In June 2012 he will perform as soloist with Musicians from the Philharmonic in the World Premiere of Elliott Carter’s Two Controversies and a Conversation — a double concerto for piano and percussion with percussionist Colin Currie — on the CONTACT! program, conducted by David Robertson.

An active soloist and chamber musician, Mr. Huebner has twice been a featured recitalist at the Ojai Festival in California. He has also appeared on the Monday Evening Concerts and Piano Spheres series in Los Angeles in addition to solo appearances at the Carlsbad Music Festival, Miller Theater and (le) Poisson Rouge. He has performed at Zankel Hall as soloist in Ligeti’s Piano Concerto and at Alice Tully Hall in Messiaen’s Oiseaux Exotiques, both conducted by David Robertson. Since 2001 Mr. Huebner has been a member of Antares, a quartet comprising clarinet, violin, cello, and piano. A first-prize winner of the 2002 Concert Artists Guild International Competition, Antares has performed in major chamber music venues throughout the United States.

Eric Huebner is currently assistant professor of piano at the University at Buffalo, where he maintains an active piano studio and performs as part of the Slee Sinfonietta. He has recorded a wide variety of solo piano and chamber music for the Col Legno, Centaur, Bridge, Albany, Tzadik, Innova, New Focus Recordings, and Mode Records labels.

Learn more about Eric Huebner

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Anna Rabinova

Violin

Anna Rabinova

Violin

Anna Rabinova

Violin

Violinist Anna Rabinova performs nationally and internationally as a soloist, chamber and orchestral musician, and recording artist. She joined the New York Philharmonic in 1994, two years after arriving in the United States from her native Russia; in the 2008–09 season she was a soloist with the Orchestra in Bach’s Brandenburg Concerto No. 5, led by Lorin Maazel.

Ms. Rabinova has toured Germany, Italy, the former Yugoslavia, Hungary, and Bulgaria, performing concertos with the Moscow State Symphony Orchestra and numerous other European orchestras. They include the Halle Philharmonic, Schwerin Philharmonic, Moscow Radio Orchestra (Vladimir Fedoseev conducting), Moscow Chamber Orchestra, Eisenach Symphony, Russian State Symphony, and Berlin Symphony (Lior Shambadal conducting). In the United States, she has made solo appearances with the Orchestra of St. Luke's, American Symphony Orchestra (Leon Botstein conducting), and Memphis Symphony, among others, and has premiered works by John Corigliano and Alfred Schnittke.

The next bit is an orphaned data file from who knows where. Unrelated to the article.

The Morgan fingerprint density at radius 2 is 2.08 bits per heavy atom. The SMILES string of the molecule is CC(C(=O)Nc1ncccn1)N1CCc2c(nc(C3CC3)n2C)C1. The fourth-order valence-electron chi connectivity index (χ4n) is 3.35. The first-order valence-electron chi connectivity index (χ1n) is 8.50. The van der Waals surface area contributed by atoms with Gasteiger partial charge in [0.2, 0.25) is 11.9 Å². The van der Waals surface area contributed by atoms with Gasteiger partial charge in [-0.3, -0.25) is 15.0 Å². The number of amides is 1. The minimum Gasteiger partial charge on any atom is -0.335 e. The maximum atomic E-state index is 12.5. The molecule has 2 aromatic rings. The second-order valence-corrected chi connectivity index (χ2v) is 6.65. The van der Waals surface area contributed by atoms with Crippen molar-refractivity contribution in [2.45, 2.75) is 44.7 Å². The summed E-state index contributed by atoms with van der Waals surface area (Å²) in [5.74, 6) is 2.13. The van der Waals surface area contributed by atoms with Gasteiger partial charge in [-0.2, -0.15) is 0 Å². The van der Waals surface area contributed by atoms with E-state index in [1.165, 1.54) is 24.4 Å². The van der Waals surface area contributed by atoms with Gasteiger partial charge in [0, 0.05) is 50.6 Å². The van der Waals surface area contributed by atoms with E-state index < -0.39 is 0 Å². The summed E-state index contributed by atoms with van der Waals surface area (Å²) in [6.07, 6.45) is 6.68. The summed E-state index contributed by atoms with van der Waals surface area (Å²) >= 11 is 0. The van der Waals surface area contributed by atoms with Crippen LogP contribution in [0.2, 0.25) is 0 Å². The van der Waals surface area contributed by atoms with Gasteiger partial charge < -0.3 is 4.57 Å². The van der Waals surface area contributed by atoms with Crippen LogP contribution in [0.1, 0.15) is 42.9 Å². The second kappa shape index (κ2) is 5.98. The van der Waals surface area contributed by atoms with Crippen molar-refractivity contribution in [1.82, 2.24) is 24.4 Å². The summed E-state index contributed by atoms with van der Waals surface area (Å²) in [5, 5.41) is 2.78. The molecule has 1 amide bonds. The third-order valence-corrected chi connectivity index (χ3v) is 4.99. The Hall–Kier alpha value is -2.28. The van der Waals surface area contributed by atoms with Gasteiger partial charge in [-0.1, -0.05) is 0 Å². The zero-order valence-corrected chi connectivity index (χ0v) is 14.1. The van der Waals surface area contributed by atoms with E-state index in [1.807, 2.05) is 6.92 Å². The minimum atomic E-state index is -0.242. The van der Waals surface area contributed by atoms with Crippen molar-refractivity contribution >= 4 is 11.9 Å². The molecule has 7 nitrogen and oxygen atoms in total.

As a recitalist, Ms. Rabinova has appeared in numerous halls, including the Shauspielhaus in Berlin, Tchaikovsky Philharmonie Hall in Moscow, and Moscow Conservatory Great Hall, as well as in venues in Rome, Leipzig, and Belgrade. In the U.S. she has performed at the Phillips Gallery (Washington, D.C.), Weill Recital Hall at Carnegie Hall, Alice Tully Hall, Merkin Concert Hall, Bargemusic, and on the Rockefeller University concert series. In April 2004 she served as concertmaster of the Lancaster (Pennsylvania) Symphony Orchestra. Her festival performances have included appearances at the Schleswig Holstein, Berlin Chamber Music, and Long Island Mozart festivals, the Music Festival of the Hamptons, and at Tanglewood and Caramoor.

Ms. Rabinova’s recordings include works by Schuman (for Germany’s Auris-Subtilis) and David Winkler’s Violin Concerto (Naxos); in 1998 she recorded sonatas by Brahms and Schubert for an NHK-TV (Japan) chamber series, which was broadcast worldwide and produced by Paul Smaczny. She has been interviewed and has performed on WLIW-TV in New York, as well as on German and Russian radio.

Anna Rabinova was born in Moscow and performed Tchaikovsky's Violin Concerto, Heinrich Wilhelm Ernst’s Violin Concerto, and Paganini’s Violin Concerto with the Moscow State Symphony at the age of 13, later studying at the Tchaikovsky Conservatory with Leonid Kogan and Igor Bezrodnyi. She was a first-prize winner at the 16th International Violin Competition in Belgrade, in addition to winning the Bach International Competition in Leipzig, Germany, and the 1993 Concerto Competition at The Juilliard School. She has taught at the Gnessin Institute in Moscow, the Manhattan School of Music, and LaGuardia High School, in addition to giving master classes in the U.S. and abroad.

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Patrick Jee

Cello

Patrick Jee

Cello

Patrick Jee

Cello

Cellist Patrick Jee joined the New York Philharmonic in July 2013. A native New Yorker, he has toured extensively in the United States, Europe, and Asia, making appearances at New York’s Alice Tully Hall and Carnegie Hall, the Kennedy Center in Washington, D.C., London’s Wigmore Hall, Paris’s Salle Gaveau, and the Seoul Arts Center. He also performed on CNN’s American Morning as well as at the United Nations at the commemoration of the 50th anniversary of the Korean War armistice.

As a soloist, he has performed with the Buffalo and Rochester Philharmonic orchestras, Moscow Chamber Orchestra, National Orchestra of Toulouse, Edmonton Symphony, and the Orchestre National d’Île de France. He has been a guest artist at major music festivals including Aspen, Banff, Caramoor, Casals, Kneisel Hall, La Jolla, and Olympic.